Archive for the ‘The Supremes’ Category

Supremes Slap Down Bush on Gitmo Trials

Thursday, June 29th, 2006

Those “activist” judges strike again. The Supreme Court just told Bush, again, that he can’t make up the rules as he goes along.

WASHINGTON – The Supreme Court ruled Thursday that President Bush overstepped his authority in ordering military war crimes trials for Guantanamo Bay detainees.

The ruling, a rebuke to the administration and its aggressive anti-terror policies, was written by Justice John Paul Stevens, who said the proposed trials were illegal under U.S. law and Geneva conventions. [Oh no! He quoted international law!]

…Two years ago, the court rejected Bush’s claim to have the authority to seize and detain terrorism suspects and indefinitely deny them access to courts or lawyers. In this followup case, the justices focused solely on the issue of trials for some of the men.

The vote was 5-3; Roberts was excluded because he had backed the government in this case as an appeals court judge. So I guess it would have been 5-4 otherwise.

Constitutional scholar Jonathan Turley is speculating on MSNBC that this decision might give the administration political cover for closing Guantanamo, which has become an international embarrassment. We’ll see.

Alito Breaks Tie, Upholds Kansas Death Penalty Law

Monday, June 26th, 2006

I don’t guess this should come as a surprise to anyone. The Kansas law in question, according to the Anniston Star article (subscription required),

says juries should impose death sentences if aggravating evidence of a crime’s brutality and mitigating factors explaining a defendant’s actions are equal in weight.

Justice David H. Souter, writing for the liberals, said the law was “morally absurd.”

But the five conservatives, including Alito, overturned a Kansas Supreme Court ruling that found the law violated the Eighth Amendment’s protection against cruel and unusual punishment.

Writing for the majority, Justice Clarence Thomas disputed the claim by critics that the law created “a general presumption in favor of the death penalty in the state of Kansas.”

…Souter said that “in the face of evidence of the hazards of capital prosecution,” maintaining a system like the one in Kansas “is obtuse by any moral or social measure.”

The case in question involved two particularly heinous murders, but the Kansas Supreme Court had ruled that the jury should have been permitted to hear evidence that another person was involved in the killings. When attorneys challenge death penalty statutes, it’s rare that they have nice, sweet clients who’ve never been guilty of anything, much less murder, but that doesn’t mean they shouldn’t try when the law appears to be unjust or improperly applied.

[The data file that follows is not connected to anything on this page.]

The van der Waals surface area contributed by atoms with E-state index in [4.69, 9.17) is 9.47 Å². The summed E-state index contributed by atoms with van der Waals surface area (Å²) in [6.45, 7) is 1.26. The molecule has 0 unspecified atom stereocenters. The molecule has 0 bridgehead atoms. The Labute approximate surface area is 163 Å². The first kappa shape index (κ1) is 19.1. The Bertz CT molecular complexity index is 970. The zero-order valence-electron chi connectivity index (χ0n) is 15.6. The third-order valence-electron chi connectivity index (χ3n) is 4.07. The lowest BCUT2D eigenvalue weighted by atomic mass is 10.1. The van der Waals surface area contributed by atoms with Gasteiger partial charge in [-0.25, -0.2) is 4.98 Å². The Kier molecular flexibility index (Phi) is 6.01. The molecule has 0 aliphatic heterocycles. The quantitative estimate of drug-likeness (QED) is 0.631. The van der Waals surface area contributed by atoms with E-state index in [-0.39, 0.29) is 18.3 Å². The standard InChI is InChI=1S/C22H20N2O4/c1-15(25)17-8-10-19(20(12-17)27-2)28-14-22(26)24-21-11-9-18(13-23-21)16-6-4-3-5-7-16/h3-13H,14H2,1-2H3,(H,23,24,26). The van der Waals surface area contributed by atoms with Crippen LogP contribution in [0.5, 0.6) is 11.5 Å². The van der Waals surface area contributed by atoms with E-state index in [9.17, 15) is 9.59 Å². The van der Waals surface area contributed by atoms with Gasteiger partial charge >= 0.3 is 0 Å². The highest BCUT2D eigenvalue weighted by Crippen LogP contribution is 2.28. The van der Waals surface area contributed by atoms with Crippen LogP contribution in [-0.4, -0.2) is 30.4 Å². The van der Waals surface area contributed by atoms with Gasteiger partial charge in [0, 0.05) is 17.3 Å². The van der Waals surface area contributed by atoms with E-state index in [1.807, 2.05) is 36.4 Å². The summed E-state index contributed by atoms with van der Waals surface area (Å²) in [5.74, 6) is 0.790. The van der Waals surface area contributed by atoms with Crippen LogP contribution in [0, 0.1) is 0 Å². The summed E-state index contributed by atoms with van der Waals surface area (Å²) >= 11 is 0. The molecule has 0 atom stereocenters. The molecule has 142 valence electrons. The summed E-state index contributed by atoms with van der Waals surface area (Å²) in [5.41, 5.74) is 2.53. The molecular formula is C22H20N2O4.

In Alabama, even the fairly conservative editorial staff at the Birmingham News called for a moratorium in order to re-evaluate our death penalty system. One of the huge problems here is that elected judges are allowed to override jury sentencing recommendations in death penalty cases. In a “law and order” state like Alabama, that almost certainly creates a general presumption in favor of the death penalty.

Justice Antonin Scalia wrote a separate opinion on Monday to defend the death penalty and the court’s ruling in the Kansas case.

“The American people have determined that the good to be derived from capital punishment — in deterrence, and perhaps most of all in the meting out of condign justice for horrible crimes — outweighs the risk of error. It is no proper part of the business of this court, or of its justices, to second-guess that judgment, much less to impugn it before the world …,” Scalia wrote.

Really? I guess it was no business of the court to second-guess public school segregation either. After all, most of the country supported segregated schools at the time. Most white people wanted to keep black people “in their place”. I doubt public opinion is much comfort to the family of a defendant who is wrongly convicted and executed, and it’s not much help to the family of the victim if the wrong person pays for the crime of another.

Supreme Court Upholds Sex Discrimination Ruling

Thursday, June 22nd, 2006

At first glance, it appears the court’s reasoning will help protect all employees from retaliation if they file grievances. A female employee was put on a 37-day unpaid suspension (over Christmas, no less) after she filed a sexual harrassment suit. Justice Breyer opined that a month without a paycheck could be considered a hardship by any reasonable employee. I guess so. We’d be up a creek, and possibly out on the sidewalk, if Husband missed a month’s pay.

“Many reasonable employees would find a month without a paycheck to be a serious hardship,” Breyer wrote, adding that “an indefinite suspension without pay could well act as a deterrent, even if the suspended employee eventually received back pay.”